- Kevin Weidl, Scouts Inc.
On Sunday, the Buffalo Bills fell just short off pulling the upset against the division-rival New England Patriots. The good news for Bills fans is that rookie QB EJ Manuel -- who showed well in the preseason before suffering a minor knee injury -- was impressive in his first regular-season start. Far from perfect, Manuel still managed the game and played well enough for Buffalo to win. The 6-foot-4, 237-pound quarterback was in command of the huddle and found a rhythm late in the first half that carried over into the second half. He finished the game with solid numbers, completing 18 of 27 passes for 150 yards and two touchdowns.
Last April, the Bills made Manuel the lone quarterback selected in the first round at No. 16. The pick was scrutinized as many felt the Bills reached for Manuel by taking him that high. We at Scouts Inc. gave Manuel a fringe second-round grade. We recognized Manuel’s upside because of his size, athleticism and intangibles. He was a two-time captain who displayed natural leadership qualities and had the passion and work ethic to succeed at the next level. However, Manuel had some inconsistencies as decision-maker and displayed erratic accuracy at times, which prevented him from getting a first-round grade.
Every quarterback we evaluate gets broken down into four quarterback specific traits: mental makeup, accuracy, release/arm strength and pocket mobility. We grade on a scale of 1 to 5 with 1 being elite and 5 being poor. Below is a look at how we graded Manuel coming out of Florida State and how he performed in those areas in Sunday’s game.
MENTAL MAKEUP -- 2012 grade: 3
Manuel was both mentally and physically tough during his collegiate days at Florida State. He was a strong competitor who could bounce back from a big hit and play through pain. Manuel showed a strong presence and displayed an above-average grasp for protections and coverages.
While he impressed on the white board, that always did not translate to the field at Florida State. Manuel was often a slow starter who took a quarter or so to get fully engaged. He also had some inconsistencies as a decision-maker and was prone to errors at critical points.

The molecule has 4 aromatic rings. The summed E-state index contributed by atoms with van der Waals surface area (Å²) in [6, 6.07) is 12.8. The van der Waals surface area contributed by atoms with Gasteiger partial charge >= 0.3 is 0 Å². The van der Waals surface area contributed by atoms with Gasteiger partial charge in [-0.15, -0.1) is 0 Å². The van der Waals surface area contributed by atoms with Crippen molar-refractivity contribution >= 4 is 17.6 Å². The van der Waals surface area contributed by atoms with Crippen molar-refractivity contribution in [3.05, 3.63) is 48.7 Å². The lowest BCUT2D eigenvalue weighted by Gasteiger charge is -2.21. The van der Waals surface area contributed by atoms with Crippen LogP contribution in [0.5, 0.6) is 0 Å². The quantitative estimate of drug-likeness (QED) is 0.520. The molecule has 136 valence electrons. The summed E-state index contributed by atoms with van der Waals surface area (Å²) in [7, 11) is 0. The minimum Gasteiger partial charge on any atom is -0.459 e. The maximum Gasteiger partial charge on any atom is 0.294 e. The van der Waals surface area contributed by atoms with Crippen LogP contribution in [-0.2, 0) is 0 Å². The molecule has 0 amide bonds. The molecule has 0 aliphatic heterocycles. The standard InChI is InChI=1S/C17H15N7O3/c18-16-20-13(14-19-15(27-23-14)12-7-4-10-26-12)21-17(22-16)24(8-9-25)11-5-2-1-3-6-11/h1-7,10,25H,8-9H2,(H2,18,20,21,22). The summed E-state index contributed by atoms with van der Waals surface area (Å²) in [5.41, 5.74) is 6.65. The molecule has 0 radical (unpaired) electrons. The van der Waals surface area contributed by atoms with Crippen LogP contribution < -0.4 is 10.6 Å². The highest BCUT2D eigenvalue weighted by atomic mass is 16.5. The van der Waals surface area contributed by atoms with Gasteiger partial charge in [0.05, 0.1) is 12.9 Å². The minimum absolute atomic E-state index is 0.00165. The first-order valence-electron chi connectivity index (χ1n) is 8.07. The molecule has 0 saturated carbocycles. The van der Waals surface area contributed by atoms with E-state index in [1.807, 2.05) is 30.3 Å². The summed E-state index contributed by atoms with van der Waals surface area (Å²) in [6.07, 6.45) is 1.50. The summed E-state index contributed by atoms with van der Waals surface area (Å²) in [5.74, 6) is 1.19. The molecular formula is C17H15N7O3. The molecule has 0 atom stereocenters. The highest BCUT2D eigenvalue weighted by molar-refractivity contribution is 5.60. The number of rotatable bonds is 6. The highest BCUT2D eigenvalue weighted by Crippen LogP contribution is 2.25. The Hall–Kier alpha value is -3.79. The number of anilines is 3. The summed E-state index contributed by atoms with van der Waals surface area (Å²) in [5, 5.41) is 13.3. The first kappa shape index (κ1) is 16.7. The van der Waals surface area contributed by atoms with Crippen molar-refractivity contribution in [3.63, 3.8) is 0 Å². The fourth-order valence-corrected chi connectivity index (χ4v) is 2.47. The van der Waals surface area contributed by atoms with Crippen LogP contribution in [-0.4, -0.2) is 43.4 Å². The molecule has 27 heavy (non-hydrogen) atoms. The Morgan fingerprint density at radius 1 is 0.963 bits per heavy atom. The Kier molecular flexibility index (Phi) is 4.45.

On Sunday, Manuel appeared as though he has made strides in this area. He averaged just 5.6 yard per completion and didn’t always push the ball vertically down the field, but he managed the game well and took what the New England defense gave him. Most important, he took care of the football often taking his checkdown instead of forcing the ball into coverage, decisions that plagued him throughout his career at Florida State.
Bills coach Doug Marrone deserves credit with Manuel's development. Starting in the preseason and heading into Sunday, Marrone has simplified the game plan for Manuel by getting the ball out of his hands with short throws that have a high completion rate. Marrone’s coaching has allowed Manuel to succeed within the system and gain confidence at the same time.
This is not taking anything away from Manuel, who for the most part made sound decisions throughout Sunday’s contest. In fact, his second touchdown throw was a great read. Manuel was able to recognize man coverage defense against a two-receiver set on his left. At the snap of the ball, Manuel read the cornerback squatting on an in route from the outside receiver. He then quickly drew his eyes to the inside to the slot and found WR Steve Johnson on a seam route while throwing with great timing, and not allowing the safety over the top to be a factor on the play.
ACCURACY -- 4
This was Manuel’s poorest grade of all the quarterback specific traits coming out of college. He made solid steps in this department as his career progressed. We felt he was most comfortable and accurate attacking the intermediate part of the field in between the hashes. That's where he had his most success Sunday.